Stocks fall on concern that rates might rise Banks lead decline on expectations of action by Fed


NEW YORK -- U.S. stocks fell yesterday on the expectation that the Federal Reserve will raise interest rates as soon as next week, putting a damper on this year's advance. First Chicago NBD Corp. and other bank stocks led the decline.

"Some people may see this as the start of a big move in rates," said Douglas Eby, a money manager at Robert E. Torray & Co., which oversees assets of $2.7 billion. "The perception is, near term, a Fed move is not good for stocks."

The Dow Jones industrial average took its second 100-point plunge in a week, before recovering to 6,896.56, down 58.92. Leading the decline, J. P. Morgan & Co. fell $3.375 to $105 and DuPont Co. lost $2.875 to $111. The 30-stock average closed at a record 7,085.16 a week ago and is still up almost 7 percent this year.

First Chicago NBD fell $2.625 to $55.75 after it said its credit card unit will contribute less to profit this year than last year because of bad loans. Advanta Corp., which made similar comments, dropped $1.125 to $30.75.

The Standard & Poor's 500 index dropped 6.05 to 789.66, dragged down by NationsBank Corp., Wells Fargo Co. and other bank shares. The Nasdaq composite index slid 10.09 to 1,269.34, led by Microsoft Corp., Oracle Corp. and Dell Computer Corp.

Among broad U.S. stock indexes, the Russell 2,000 index of small capitalization stocks fell 2.44 to 354.93; the Wilshire 5,000 index, comprising stocks on the New York, American and Nasdaq stock exchanges, tumbled 58.78 to 7,517.89; the American Stock Exchange composite index dropped 0.79 to 595.45; and the S&P; 400 midcap index fell 1.68 to 260.82.

About 1,673 stocks fell and 863 rose on the New York Stock Exchange, the third time in four days that decliners swamped advancers by more than 500 shares. Roughly 467 million shares traded, compared with the three-month daily average of 491 million shares.

Micron Technology Inc. was the day's most active issue, falling $4.25 to $39.875 in trading of 14.9 million shares. The semiconductor company reported fiscal second-quarter profit from operations of 18 cents a share, which topped estimates of 13 cents a share. Still, the stock had risen about 50 percent since mid-January in anticipation of those results.

After Micron Technology, yesterday's most active stocks in U.S. trading were Novell, Intel Corp., Cisco Systems Inc. and Microsoft.

The yield on the benchmark 30-year Treasury bond finished up 0.01 at 6.96 percent, after rising to 7.00 percent earlier when the government reported housing starts unexpectedly surged in February. The yield is up from 6.52 percent Feb. 14 and is hovering at its highest since late September.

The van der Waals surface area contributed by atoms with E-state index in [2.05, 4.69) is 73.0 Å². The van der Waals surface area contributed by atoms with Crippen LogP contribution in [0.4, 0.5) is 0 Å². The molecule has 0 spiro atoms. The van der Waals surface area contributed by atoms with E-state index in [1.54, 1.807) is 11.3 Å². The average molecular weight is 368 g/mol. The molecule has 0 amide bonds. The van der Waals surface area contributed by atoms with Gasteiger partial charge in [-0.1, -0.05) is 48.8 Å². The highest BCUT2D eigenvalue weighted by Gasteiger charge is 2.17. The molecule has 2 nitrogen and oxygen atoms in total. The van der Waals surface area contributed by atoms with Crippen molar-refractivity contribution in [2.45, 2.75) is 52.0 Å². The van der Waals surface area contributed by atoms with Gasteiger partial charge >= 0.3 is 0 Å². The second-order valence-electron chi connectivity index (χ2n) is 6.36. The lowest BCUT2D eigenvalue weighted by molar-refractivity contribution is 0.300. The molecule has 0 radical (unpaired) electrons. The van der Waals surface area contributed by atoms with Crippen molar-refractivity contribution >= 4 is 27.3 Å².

The prospect of even higher rates, coupled with concern about rising credit card defaults, hurt shares of banks, which make more money on their loans when rates are low and borrowing demand is brisk. The Keefe, Bruyette & Woods bank index dropped 12.82 to 595.91, bringing its loss for the past six days to 7 percent.

Chase Manhattan Corp. slid $3.125 to $99.625; Citicorp dropped $1.75 to $116.25; BankAmerica Corp. fell $3.875 to $111.375; Wells Fargo & Co. slipped $5.75 to $297.125; and KeyCorp fell $1.75 to $51.25.

One harbinger of rising interest rates, the Dow Jones utilities average, fell 3.15, or 1.4 percent, to 221.56. It was the biggest one-day slide since Dec. 12, and the lowest level since Oct. 16.

Consolidated Natural Gas Co. fell $1.50 to $52; DTE Energy Co. fell $1 to $27.50; Houston Industries Inc. dropped 50 cents to $21.125; and Peco Energy Co. slipped 37.5 cents to $20.50.

Novell Inc. bucked the broad market's decline, gaining 87.5 cents to $9.4375 after naming Eric Schmidt chairman and chief executive. Schmidt was chief technology officer at Sun Microsystems Inc., which lost 75 cents to $28.125.

Shares of Raytheon Co. slumped $1.75 to $46.875. The aerospace and defense products maker said the Justice Department asked for more information about its $2.95 billion acquisition of Texas Instruments Inc.'s defense electronics business.

Boeing Co. dropped $2.75 to $103.75 after Northwest Airlines signed a tentative agreement to order 40 long-range A330-200 jetliners from Airbus Industrie valued at $4.4 billion.

Dell dropped $3.125 to $64.75 and Gateway 2000 Inc. slid $2.50 to $50.125 on a report that No. 1 PC maker Compaq Computer Corp. is moving more aggressively to encroach on their business of selling directly to customers.

Pub Date: 3/19/97

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